Now Fast is on a mission to raise enough money to provide pressure cookers to as many hospitals as she can in Africa, and to provide training for people about how to effectively use them.

She finds fundraising to be a daunting task—much harder than actually doing the work she loves in Africa ..

“I’m not a good salesperson,” she says. “I tell my stories and let them speak for themselves. If it moves others, I invite them to help.”

Despite the challenges, Fast feels she’s where God wants her to be.

“Lives are being saved,” she says. “This is my purpose now.”

So there’s your good news for today—proof that there are some good things happening in the world. And you can bring hope to others, too, by donating to SPECT so that patients in the developing world, just like patients in Canada, can expect to go home from hospital after surgery in better shape than when they arrived.

For more information, visit www.spectrust.org. 

From the Aug. 29, 2015 Winnipeg Free Press. 

Tuesday, August 25, 2015

New Orleans, Ten Years After Hurricane Katrina

Destroyed homes in the Lower Ninth Ward.

















August 29 is the tenth anniversary of Hurricane Katrina. In 2008, three years after the disaster, I was part of a Mennonite Disaster Service work team from River East MB Church in Winnipeg that went to New Orleans to help repair homes in that city. I wrote the following article about that experience for the Winnipeg Free Press.

Bourbon Street was rocking, the bars and clubs filled with people enjoying one of New Orleans' most popular tourist spots. A cacaphony of jazz, blues, rock and country filled the narrow balcony-lined avenue, giving the area a bright and festive air.

Almost three years after Hurricane Katrina, the city is back in business--as far as tourism is concerned.

Marks on the house indicate it has been
searched, and if bodies were found inside.














But down in the city's lower Ninth Ward and Gentilly neighbourhood, where Mennonite Disaster Service (MDS) is rebuilding houses damaged or destroyed by the devastating storm, it was a different story.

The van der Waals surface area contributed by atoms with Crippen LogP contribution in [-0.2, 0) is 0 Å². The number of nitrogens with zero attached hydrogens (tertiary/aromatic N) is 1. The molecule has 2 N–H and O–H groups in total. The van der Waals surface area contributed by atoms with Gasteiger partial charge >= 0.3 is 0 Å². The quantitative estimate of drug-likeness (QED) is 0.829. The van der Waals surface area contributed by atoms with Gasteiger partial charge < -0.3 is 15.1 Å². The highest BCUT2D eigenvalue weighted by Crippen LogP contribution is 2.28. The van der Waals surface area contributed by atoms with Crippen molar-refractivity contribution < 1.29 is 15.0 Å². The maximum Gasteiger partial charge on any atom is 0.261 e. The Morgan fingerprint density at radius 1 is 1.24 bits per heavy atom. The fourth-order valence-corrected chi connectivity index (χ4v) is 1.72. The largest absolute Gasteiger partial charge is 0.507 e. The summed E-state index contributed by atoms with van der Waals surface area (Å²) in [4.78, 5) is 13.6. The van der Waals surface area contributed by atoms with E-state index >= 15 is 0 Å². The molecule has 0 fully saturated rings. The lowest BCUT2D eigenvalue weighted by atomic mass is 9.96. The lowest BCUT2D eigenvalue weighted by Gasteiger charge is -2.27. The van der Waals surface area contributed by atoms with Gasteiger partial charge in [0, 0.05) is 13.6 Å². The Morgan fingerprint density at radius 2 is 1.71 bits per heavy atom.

The only sounds there were that of hammers and saws as volunteers from Winnipeg's River East Mennonite Brethren church toiled in the heat to frame, drywall, tile and finish houses for residents anxious to return to their homes.

"I know that tourism is the lifeblood of this city," says Robert Green, 53, an accountant who lost his home, mother and a granddaughter to the flood that followed the storm.

"People see places like Bourbon Street and the French Quarter and they think the city is healed. But there's still a lot to do in this city to help the residents."

Inside an abandoned home.














Almost three years after the storm, there's still lots to do in New Orleans.

Green's once-vibrant Ninth Ward community is mostly a collection of empty lots and a few abandoned housesthe whole neighbourhood was swept away by the wall of water that broke through the Industrial Canal levee a few hundred yards behind his house. 

In other sections, house after house is boarded up, the owners still trying to decide whether to move back and rebuild. It's the same for businesses; a drive through the hardest-hit areas reveals empty and abandoned banks, hotels, restaurants, grocery stores, strip malls, department stores and gas stations.

It is hard to comprehend the scope of the disaster. Eighty percent of the city was submerged and destroyed and 9,368 businesses were closed or moved. Over 700,000 people were acutely impacted, with many forced to evacuate for safety to cities across the U.S.

"It wasn't a disaster
it was a catastrophe," says Steve Zimmer, Vice President for Community Mobilization for the United Way of New Orleans.

According to Zimmer, who supervises the hurricane recovery efforts for that agency, no city in the U.S. has ever experienced destruction this severe.